Working within the disability sector the language around people with disabilities becomes second nature. Every now and then we get an enquiry in, or look at the search terms people use to find us and are surprised by the terms people are using.
Digital accessibility is full of acronyms and learning the lingo is bad enough, but then add in worrying if the term you are referring to people or situations will be deemed offensive or politically incorrect can often stop people from reaching out and asking for help. So we’ve looked at the most used terms from those first time customers to help you talk about disabilities and accessibility with confidence.
We’re not here to judge you, we’re here to help – from disability friendly websites to websites for the disabled. We’ll have your digital offerings inclusive, accessible and usable by disabled people – as well as support you around language. We’d love for you to have the confidence to ask for help where needed and know that no question is a stupid one – all that matters is you want to improve your customer experience for all your customers.
To avoid negativity and exclusion, the UK government and other accessibility experts have come up with different words and expressions, that should be used to promote equal opportunities and diversity in society:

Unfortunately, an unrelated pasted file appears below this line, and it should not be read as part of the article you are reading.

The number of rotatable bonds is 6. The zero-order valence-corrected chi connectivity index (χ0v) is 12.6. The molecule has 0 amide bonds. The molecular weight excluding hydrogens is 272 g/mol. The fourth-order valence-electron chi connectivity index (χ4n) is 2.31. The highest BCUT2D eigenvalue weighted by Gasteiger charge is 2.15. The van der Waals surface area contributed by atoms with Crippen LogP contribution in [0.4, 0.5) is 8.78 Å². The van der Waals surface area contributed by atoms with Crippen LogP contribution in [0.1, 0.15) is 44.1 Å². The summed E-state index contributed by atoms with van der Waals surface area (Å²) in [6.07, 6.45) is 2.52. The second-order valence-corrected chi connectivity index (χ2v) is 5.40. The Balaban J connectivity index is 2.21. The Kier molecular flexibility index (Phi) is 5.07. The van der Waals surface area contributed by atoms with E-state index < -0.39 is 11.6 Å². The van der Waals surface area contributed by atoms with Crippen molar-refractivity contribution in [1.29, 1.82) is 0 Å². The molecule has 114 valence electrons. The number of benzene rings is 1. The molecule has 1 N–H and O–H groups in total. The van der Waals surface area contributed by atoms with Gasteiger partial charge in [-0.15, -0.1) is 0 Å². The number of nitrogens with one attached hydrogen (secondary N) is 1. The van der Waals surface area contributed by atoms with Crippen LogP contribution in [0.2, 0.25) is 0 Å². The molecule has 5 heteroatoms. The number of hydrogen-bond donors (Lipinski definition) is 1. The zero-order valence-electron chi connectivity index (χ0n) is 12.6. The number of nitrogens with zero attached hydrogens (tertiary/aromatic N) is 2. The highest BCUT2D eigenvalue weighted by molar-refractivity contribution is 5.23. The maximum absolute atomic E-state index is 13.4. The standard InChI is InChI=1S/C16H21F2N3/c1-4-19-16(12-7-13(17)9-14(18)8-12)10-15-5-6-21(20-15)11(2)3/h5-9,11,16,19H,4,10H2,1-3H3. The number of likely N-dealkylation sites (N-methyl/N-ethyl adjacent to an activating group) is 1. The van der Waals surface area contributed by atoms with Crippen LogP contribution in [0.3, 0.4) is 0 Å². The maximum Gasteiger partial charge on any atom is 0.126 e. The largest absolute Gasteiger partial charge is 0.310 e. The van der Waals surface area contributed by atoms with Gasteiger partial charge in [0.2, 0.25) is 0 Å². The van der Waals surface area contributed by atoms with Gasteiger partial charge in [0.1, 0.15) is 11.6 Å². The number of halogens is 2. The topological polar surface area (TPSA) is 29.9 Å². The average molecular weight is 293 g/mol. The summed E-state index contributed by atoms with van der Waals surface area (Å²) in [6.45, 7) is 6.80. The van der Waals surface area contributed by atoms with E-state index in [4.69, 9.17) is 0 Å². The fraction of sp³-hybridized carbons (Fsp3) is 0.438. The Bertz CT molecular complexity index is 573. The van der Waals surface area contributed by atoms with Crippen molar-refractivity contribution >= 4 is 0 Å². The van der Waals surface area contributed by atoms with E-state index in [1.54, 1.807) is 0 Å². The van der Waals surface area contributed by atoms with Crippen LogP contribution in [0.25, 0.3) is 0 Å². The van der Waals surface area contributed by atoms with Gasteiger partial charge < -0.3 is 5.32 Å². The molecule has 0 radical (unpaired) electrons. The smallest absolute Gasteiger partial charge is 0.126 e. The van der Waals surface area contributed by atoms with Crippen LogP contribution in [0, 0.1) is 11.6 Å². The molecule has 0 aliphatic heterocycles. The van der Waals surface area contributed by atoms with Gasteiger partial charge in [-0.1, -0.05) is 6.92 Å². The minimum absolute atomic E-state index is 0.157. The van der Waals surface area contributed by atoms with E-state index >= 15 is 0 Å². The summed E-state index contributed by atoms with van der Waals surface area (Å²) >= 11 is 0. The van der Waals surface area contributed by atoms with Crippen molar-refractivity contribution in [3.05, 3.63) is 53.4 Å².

|The handicapped, the disabled||disabled (people)|
|afflicted by, suffers from,||has [name of condition or impairment]|
|mentally handicapped, mentally defective, retarded, subnormal||with a learning disability (singular) with learning disabilities (plural)|
|cripple, invalid||disabled person|
|Spastic||person with cerebral palsy|
|mental patient, insane, mad||person with a mental health condition|
|deaf and dumb; deaf mute||deaf, user of British Sign Language (BSL), person with a hearing impairment|
|the blind||people with visual impairments; blind people; blind and partially sighted people, the users of assistive technologies.|
|fits, spells, attacks||seizures|
|people with a visual processing deficit,||cognitive disabilities|
|Inaccessible, non-intuitive||Inclusive design:|
- Government publications – inclusive language
- Guide: Inclusive Language and Vocabulary for Start-ups and Tech